Pensive you sit, or solitary stray,
And waste your youth in musing. Musing first
Toy'd into care your unsuspecting heart:
It found a liking there, a sportful fire,
And that fomented into serious love;
Which musing daily strengthens and improves
Through all the heights of fondness and romance:
And you're undone, the fatal shaft has sped,
If once you doubt whether you love or no.
The body wastes away; the infected mind,
Dissolved in female tenderness, forgets
Each manly virtue, and grows dead to fame.
Sweet heaven, from such intoxicating charms
Defend all worthy breasts! Not that I deem
Love always dangerous, always to be shunned.
Love well repaid, and not too weakly sunk
In wanton and unmanly tenderness,
Adds bloom to health; o'er every virtue sheds
A gay, humane, a sweet, and generous grace,
And brightens all the ornaments of man.
But fruitless, hopeless, disappointed, racked
With jealousy, fatigued with hope and fear,
Too serious, or too languishingly fond,
Unnerves the body and unmans the soul.
And some have died for love; and some run mad;
And some with desperate hands themselves have slain.

Some to extinguish, others to prevent,
A mad devotion to one dangerous fair,
Court all they meet; in hopes to dissipate
The cares of love amongst an hundred brides.
The event is doubtful: for there are who find
A cure in this; there are who find it not.
'Tis no relief, alas! it rather galls
The wound, to those who are sincerely sick.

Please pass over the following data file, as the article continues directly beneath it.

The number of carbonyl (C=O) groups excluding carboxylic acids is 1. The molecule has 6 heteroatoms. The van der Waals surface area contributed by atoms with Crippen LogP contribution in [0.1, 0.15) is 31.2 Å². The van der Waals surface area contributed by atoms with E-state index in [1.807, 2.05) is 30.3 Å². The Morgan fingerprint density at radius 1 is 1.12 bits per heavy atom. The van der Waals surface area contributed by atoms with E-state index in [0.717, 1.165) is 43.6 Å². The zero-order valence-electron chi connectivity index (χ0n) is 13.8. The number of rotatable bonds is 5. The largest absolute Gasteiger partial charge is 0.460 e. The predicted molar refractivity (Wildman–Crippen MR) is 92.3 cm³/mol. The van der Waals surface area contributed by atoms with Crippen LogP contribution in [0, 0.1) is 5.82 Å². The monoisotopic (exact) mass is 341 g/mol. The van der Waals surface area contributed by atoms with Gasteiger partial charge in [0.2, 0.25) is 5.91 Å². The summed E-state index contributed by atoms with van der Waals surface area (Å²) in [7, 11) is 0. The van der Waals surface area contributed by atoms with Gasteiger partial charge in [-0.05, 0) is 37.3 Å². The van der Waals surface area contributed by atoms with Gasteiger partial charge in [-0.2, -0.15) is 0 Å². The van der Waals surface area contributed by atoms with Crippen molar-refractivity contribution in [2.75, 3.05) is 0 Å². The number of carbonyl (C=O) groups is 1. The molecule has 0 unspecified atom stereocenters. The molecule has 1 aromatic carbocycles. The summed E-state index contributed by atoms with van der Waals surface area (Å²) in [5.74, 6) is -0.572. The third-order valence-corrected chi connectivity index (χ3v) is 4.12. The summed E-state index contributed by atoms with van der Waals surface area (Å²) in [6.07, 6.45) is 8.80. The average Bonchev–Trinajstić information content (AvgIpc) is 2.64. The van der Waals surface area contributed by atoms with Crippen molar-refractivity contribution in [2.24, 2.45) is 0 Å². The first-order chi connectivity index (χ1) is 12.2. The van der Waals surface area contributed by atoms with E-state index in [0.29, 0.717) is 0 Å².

For while from feverish and tumultuous joys
The nerves grow languid and the soul subsides,
The tender fancy smarts with every sting,
And what was love before is madness now.
Is health your care, or luxury your aim,
Be temperate still: when Nature bids, obey;
Her wild impatient sallies bear no curb:
But when the prurient habit of delight,
Or loose imagination, spurs you on
To deeds above your strength, impute it not
To Nature: Nature all compulsion hates.
Ah! let nor luxury nor vain renown
Urge you to feats you well might sleep without;
To make what should be rapture a fatigue,
A tedious task; nor in the wanton arms
Of twining Laïs melt your manhood down.
For from the colliquation of soft joys
How changed you rise! the ghost of what you was!
Languid, and melancholy, and gaunt, and wan;
Your veins exhausted, and your nerves unstrung.
Spoiled of its balm and sprightly zest, the blood
Grows vapid phlegm; along the tender nerves
(To each slight impulse tremblingly awake)
A subtle fiend that mimics all the plagues,
Rapid and restless springs from part to part.